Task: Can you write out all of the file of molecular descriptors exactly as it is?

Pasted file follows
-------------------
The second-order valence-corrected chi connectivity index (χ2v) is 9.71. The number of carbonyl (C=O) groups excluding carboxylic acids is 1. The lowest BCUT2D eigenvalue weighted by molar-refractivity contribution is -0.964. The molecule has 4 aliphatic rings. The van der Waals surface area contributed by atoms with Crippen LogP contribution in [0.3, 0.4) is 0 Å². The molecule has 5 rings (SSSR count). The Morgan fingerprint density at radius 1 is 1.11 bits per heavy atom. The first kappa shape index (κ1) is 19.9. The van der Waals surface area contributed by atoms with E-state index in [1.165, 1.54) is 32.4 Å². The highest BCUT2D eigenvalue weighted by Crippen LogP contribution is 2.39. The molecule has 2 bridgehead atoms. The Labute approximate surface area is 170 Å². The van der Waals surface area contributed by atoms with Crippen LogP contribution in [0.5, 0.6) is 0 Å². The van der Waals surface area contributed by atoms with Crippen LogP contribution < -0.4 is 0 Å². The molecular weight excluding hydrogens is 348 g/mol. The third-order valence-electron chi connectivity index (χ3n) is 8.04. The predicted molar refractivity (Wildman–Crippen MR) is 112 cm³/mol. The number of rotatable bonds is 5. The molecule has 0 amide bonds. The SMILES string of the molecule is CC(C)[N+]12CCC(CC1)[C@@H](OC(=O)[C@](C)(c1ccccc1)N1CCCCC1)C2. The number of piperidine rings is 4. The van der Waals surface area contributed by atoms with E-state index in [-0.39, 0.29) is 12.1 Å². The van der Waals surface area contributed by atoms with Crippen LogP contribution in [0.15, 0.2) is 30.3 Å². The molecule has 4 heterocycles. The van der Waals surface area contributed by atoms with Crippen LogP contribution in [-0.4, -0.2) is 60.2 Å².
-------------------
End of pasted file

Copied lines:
The second-order valence-corrected chi connectivity index (χ2v) is 9.71. The number of carbonyl (C=O) groups excluding carboxylic acids is 1. The lowest BCUT2D eigenvalue weighted by molar-refractivity contribution is -0.964. The molecule has 4 aliphatic rings. The van der Waals surface area contributed by atoms with Crippen LogP contribution in [0.3, 0.4) is 0 Å². The molecule has 5 rings (SSSR count). The Morgan fingerprint density at radius 1 is 1.11 bits per heavy atom. The first kappa shape index (κ1) is 19.9. The van der Waals surface area contributed by atoms with E-state index in [1.165, 1.54) is 32.4 Å². The highest BCUT2D eigenvalue weighted by Crippen LogP contribution is 2.39. The molecule has 2 bridgehead atoms. The Labute approximate surface area is 170 Å². The van der Waals surface area contributed by atoms with Crippen LogP contribution in [0.5, 0.6) is 0 Å². The van der Waals surface area contributed by atoms with Crippen LogP contribution < -0.4 is 0 Å². The molecular weight excluding hydrogens is 348 g/mol. The third-order valence-electron chi connectivity index (χ3n) is 8.04. The predicted molar refractivity (Wildman–Crippen MR) is 112 cm³/mol. The number of rotatable bonds is 5. The molecule has 0 amide bonds. The SMILES string of the molecule is CC(C)[N+]12CCC(CC1)[C@@H](OC(=O)[C@](C)(c1ccccc1)N1CCCCC1)C2. The number of piperidine rings is 4. The van der Waals surface area contributed by atoms with E-state index in [-0.39, 0.29) is 12.1 Å². The van der Waals surface area contributed by atoms with Crippen LogP contribution in [0.15, 0.2) is 30.3 Å². The molecule has 4 heterocycles. The van der Waals surface area contributed by atoms with Crippen LogP contribution in [-0.4, -0.2) is 60.2 Å².